Chairman of Homes England, Sir Edward Lister, said speaking at MIPIM: "There is massive shortfall and demand is just going to continue - people need somewhere to live so ignore Brexit, the need is still there."
A keys focus for Homes England over the coming years is 'accelerating construction and increasing productivity through offsite manufacturing technology' and filtering this down from investment property to general residential property. In its strategic plan for 2018 - 2023, Homes England stated that it would be investing £5.5 billion into a Housing Infrastructure Find and over £1 billion into a Land Assembly Fund to ensure 'challenging sites' would be able to progress and build the UK market.
In a following MIPIM dinner, which saw industry leaders gather earlier this month, it was the general consensus that property would weather Brexit and that political uncertainty wouldn't have a long-term effect on the market.
British Property Federation chief executive Melanie Leech, said: "People are so frustrated and are in such despair about the abject failure of our politicians to show some leadership and give us a way forward that it's not worth talking about."
Harley Kagan, managing director of United Trust Bank had more to say on the matter, suggesting that those looking in the long-term when planning their options into property investment would be the most successful, and warned those looking at the short-term capital bounce back. "People make short-term decisions today because of immediate uncertainty that have long-term implications. Momentum takes a long time to build."
One factor that is growing the market for investors is the number of home-owners that are refraining from putting their properties on the market until after Brexit is resolved. Since the 2016 referendum, 33% of home-owners looking to sell have said they are waiting until after Brexit to put their properties on the market, according to online mortgage broker Trussle. Their research found that over one million home-owners thought that uncertainty around the exit from the EU was driving down house prices and the chances of selling their property successfully. This has also been true for investors with a focus on 'flipping' or capital appreciation over the short-term.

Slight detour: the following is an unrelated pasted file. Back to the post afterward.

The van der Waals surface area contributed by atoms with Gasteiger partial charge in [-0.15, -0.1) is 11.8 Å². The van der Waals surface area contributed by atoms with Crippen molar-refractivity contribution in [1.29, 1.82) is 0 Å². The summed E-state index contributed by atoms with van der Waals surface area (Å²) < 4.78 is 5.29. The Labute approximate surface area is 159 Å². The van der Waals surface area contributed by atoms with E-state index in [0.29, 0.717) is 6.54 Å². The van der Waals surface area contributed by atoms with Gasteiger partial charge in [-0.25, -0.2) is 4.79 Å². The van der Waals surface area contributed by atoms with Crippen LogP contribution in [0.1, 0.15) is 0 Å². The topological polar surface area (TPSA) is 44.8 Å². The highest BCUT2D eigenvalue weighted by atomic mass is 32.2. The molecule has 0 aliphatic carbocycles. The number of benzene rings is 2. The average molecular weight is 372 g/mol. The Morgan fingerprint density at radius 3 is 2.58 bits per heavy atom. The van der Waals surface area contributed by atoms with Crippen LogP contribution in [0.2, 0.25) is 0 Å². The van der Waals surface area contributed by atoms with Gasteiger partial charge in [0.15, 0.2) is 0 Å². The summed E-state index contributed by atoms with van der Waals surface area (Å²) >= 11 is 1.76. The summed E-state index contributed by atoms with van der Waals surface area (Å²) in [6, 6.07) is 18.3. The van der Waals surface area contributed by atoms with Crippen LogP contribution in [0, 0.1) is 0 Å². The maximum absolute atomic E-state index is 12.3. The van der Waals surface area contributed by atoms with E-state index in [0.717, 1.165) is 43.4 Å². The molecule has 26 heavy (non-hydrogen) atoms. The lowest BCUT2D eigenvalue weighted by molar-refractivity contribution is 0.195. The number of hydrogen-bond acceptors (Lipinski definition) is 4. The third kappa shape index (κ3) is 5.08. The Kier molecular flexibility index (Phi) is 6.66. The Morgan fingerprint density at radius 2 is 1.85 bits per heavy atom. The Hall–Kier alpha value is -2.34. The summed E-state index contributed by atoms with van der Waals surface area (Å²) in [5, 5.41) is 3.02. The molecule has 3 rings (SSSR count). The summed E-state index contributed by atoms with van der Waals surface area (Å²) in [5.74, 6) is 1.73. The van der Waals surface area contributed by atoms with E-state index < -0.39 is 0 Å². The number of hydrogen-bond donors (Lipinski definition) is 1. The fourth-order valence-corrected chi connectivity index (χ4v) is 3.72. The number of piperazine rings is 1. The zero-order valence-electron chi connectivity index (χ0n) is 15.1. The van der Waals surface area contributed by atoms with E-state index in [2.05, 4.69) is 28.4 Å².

With this major keep-back of putting houses on the market by home-owners, city centre living and rental accommodation has become much more popular. 'Generation rent' is now looking to rent for longer and longer, and are looking to spend more money than ever on boutique style living rather than HMOs. City centre living is fully back in fashion, especially in apartments which offer high-specification, technology-driven, eco-conscious benefits, as well as residents' only facilities.
This lack of supply on the market has benefitted other investors, however, especially those turning to city centre apartments and new-build properties. With 'generation rent' still growing demand for high-specification rental accommodation, rents are now higher than ever; both as a consequence on higher-quality living and in the lack of supply vs demand. This lack of properties on the market has seen prices generally increase, however, in the off-plan market they are still lower than ever, opening up opportunities for high capital gains in the long-term.